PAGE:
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    This is the point that prompted me to write this post. Forbes is not the first company to have something like this happen to them. People are targeted all the time. Yet there are people in the security industry – people I have personally talked to – who say that the people who clicked the link and entered their credentials are “idiots.” When I challenged them on this point, they dug in their heels and reiterated “Nope, they’re idiots.”

    The idea is that only an “idiot” would fall for something so obvious and do something so careless like entering their credentials on a web page that looks like their regular corporate login page.

    This strongly irritates me because the average consumer is not overly security aware but they do have a basic awareness. People know about bad passwords and poor security habits, they just don’t always follow them. In the Forbes case, the user was aware but made a poor judgment. The problem is that the average consumer does not have computer security awareness drilled into them over and over again to internalize these behaviors.

    What irritates me is that while we in the security industry complain about consumers’ poor security habits despite a lack of education, but what does it say about us when we ourselves have poor health habits? For example:

    * We all know too much sugar is bad for us. It makes us gain weight and is bad for our teeth. This is reinforced almost every day. How many of us eat too much sugar? And junk food in general?

    * We all know that an inactive lifestyle is very bad for us. Yet how many take steps to ensure we get our 10,000 walking steps per day? Or try to alleviate sitting for 6-8 hours per day like the typical office worker?

    * We all know that staring at computer screens is bad for our posture, our muscles, and our eyes. Yet we do it anyway in spite of health advice that tells us not to.

    * We all know that we consume too much energy in the first world. Yet how many of us make sacrifices to reduce our energy consumption without prompting from anyone?


    In other words, the average consumer makes mistakes in a very narrow set of circumstances. Yet the same people who call consumers “idiots” for making a bad choice in spite of their lack of knowledge make bad choices every single day in their own lives in spite of an abundance of knowledge.

    And that bothers me because it is a double-standard and we should know better.

  3. Criticizing others for falling for scams makes a Fundamental Attribution Error – not accounting for the situation

    From Wikipedia:

    ”The fundamental attribution error is people's tendency to place an undue emphasis on internal characteristics to explain someone else's behavior in a given situation, rather than considering external factors.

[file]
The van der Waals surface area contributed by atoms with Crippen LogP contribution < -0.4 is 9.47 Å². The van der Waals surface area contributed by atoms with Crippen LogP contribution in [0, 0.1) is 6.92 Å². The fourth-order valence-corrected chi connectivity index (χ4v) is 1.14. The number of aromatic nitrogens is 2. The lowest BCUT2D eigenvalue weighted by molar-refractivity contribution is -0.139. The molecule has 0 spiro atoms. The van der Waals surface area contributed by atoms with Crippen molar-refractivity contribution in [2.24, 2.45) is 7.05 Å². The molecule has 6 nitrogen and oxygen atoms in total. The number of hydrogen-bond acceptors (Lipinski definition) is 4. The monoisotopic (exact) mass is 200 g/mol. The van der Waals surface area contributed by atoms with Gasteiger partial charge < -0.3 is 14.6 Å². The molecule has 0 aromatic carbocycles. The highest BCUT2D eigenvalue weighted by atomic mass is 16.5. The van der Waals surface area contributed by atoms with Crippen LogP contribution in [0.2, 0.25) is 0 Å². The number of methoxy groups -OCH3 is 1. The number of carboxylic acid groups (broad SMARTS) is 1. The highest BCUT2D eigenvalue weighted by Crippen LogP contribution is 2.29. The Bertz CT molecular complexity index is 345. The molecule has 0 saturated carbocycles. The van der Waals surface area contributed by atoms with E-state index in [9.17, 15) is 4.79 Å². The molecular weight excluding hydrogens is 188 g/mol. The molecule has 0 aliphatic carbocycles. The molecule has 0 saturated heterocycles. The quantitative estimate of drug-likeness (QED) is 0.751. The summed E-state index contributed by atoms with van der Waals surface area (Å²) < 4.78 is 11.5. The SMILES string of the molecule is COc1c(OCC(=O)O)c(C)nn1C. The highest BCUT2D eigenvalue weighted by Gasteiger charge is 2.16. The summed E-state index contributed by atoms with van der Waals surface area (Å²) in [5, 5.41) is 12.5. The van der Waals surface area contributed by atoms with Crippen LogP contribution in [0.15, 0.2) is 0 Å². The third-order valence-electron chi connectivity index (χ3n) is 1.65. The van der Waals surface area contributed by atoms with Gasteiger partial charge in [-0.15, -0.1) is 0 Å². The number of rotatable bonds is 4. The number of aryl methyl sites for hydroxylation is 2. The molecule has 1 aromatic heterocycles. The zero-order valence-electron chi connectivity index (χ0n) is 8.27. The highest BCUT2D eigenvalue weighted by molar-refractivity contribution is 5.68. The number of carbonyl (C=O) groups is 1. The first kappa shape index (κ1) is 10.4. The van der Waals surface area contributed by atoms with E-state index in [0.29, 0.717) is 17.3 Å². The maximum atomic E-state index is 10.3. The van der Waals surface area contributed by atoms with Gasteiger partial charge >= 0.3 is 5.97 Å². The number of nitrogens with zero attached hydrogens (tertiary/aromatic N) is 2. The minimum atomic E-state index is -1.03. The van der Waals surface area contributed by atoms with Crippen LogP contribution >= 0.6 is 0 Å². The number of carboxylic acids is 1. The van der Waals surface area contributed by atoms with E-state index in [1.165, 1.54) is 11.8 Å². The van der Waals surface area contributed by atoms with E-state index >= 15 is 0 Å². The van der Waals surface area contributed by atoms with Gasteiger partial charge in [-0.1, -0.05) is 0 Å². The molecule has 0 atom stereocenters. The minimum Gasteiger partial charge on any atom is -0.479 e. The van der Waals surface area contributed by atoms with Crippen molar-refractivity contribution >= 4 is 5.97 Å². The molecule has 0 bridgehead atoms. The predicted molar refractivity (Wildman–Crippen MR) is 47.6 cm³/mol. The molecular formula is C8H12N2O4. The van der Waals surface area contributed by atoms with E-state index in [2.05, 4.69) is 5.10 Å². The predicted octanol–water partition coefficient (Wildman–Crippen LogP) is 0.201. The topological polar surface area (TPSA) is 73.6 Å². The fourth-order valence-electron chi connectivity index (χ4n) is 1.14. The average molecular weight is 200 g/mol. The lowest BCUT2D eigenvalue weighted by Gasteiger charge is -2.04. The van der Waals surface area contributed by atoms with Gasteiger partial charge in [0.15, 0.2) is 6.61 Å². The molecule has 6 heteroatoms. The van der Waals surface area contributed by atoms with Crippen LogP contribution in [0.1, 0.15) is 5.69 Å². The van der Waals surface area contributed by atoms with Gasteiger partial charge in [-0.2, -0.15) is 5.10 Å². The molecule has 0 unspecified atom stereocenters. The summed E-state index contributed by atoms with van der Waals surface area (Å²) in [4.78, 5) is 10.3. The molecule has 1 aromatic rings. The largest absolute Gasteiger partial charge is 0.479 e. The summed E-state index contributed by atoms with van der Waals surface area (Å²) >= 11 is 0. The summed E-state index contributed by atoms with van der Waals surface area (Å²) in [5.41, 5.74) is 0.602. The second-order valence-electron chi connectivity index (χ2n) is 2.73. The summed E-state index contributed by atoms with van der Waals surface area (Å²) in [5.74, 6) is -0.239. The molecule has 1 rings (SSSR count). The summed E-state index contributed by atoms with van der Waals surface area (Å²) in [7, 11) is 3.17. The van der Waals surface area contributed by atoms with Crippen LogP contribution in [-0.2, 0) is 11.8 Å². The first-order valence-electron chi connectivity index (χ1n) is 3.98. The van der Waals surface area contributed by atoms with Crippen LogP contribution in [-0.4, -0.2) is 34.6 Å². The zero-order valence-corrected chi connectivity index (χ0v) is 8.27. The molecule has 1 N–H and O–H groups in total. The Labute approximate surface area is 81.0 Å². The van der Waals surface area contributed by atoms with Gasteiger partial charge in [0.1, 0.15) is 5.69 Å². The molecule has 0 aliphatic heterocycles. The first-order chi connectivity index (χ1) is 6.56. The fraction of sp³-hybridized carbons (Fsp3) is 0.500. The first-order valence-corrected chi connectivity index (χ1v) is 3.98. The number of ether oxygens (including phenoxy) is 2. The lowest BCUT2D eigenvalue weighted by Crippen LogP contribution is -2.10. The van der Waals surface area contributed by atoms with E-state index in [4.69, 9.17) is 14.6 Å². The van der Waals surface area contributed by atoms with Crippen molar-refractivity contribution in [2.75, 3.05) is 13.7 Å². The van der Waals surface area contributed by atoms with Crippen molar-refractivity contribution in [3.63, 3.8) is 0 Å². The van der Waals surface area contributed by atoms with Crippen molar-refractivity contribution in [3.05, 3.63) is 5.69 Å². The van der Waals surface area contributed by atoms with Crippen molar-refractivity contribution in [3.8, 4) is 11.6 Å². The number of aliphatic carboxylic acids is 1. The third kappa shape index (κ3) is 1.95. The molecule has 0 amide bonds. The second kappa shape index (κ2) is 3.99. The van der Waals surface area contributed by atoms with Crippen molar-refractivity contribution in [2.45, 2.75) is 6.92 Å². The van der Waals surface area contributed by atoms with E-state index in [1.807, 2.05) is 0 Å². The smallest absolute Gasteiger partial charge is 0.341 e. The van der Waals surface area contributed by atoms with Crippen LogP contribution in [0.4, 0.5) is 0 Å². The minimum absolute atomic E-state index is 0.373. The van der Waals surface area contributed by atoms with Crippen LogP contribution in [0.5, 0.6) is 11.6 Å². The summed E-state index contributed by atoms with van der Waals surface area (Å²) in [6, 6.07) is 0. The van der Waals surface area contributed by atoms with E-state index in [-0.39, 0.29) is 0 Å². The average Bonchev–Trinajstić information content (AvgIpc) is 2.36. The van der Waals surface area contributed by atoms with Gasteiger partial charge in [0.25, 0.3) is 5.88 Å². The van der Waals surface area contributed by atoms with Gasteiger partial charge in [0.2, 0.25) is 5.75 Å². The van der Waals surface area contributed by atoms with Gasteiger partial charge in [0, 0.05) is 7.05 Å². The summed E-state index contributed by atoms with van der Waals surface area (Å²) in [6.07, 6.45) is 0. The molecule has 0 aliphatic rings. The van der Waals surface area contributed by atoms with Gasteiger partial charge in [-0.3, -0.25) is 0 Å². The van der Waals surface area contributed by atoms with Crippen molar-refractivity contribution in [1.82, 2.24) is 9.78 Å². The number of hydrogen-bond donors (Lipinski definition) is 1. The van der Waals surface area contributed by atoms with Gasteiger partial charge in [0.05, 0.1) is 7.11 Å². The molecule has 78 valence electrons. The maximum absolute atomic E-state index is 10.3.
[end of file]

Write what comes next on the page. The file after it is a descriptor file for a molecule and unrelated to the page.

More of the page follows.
For example, consider a situation where Alice, a driver, is about to pass through an intersection. Her light turns green and she begins to accelerate, but another car drives through the red light and crosses in front of her. The fundamental attribution error may lead her to think that the driver of the other car was an unskilled or reckless driver. This will be an error if the other driver had a good reason for running the light, such as rushing a patient to the hospital. If this is the case and Alice had been driving the other car, she would have understood that the situation called for speed at the cost of safety, but when seeing it from the outside she was inclined to believe that the behavior of the other driver reflected their fundamental nature (having poor driving skills or a reckless attitude).”


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    Thus, from my point #1, this was a well-executed phishing attack. Saying other people are “idiots” fails to consider the circumstances in which this person clicked the link:

    - She was an editor who is asked to comment on articles like this regularly
    - She got an article and was asked to comment
    - She has to login to pages regularly
    - She doesn’t normally see spam in her inbox
    - She is used to obvious spam like “Get your free Viagra” or something similar

    Security professionals have what I call an “empathy gap” where they are unable to see the situation from the average user’s perspective. It is obvious to us but it is not obvious to others.

    However, in my own life, there are many things that are not obvious to me:

    - I don’t know exactly how my furnace heater works (I paid a professional $800 to fix it this morning)
    - I don’t know exactly how the plumbing in my house works
    - I don’t understand the medical billing system or what many of the words mean when a doctor explains to me what is wrong with me
    - I don’t fully understand exactly how all the parts of my car work together

    When I look at myself, I am an expert in almost nothing in life. Because of this, I need to empathize with the average computer user who has as little expertise as I do in almost everything as they do in my field. Were they really careless? Or am I misjudging them due to cognitive bias?
  • Anyhow, those are my thoughts on consumers getting hacked. I’m not picking on Forbes because it could happen to anyone. According to some sources, it has happened to every organization in the Fortune 500.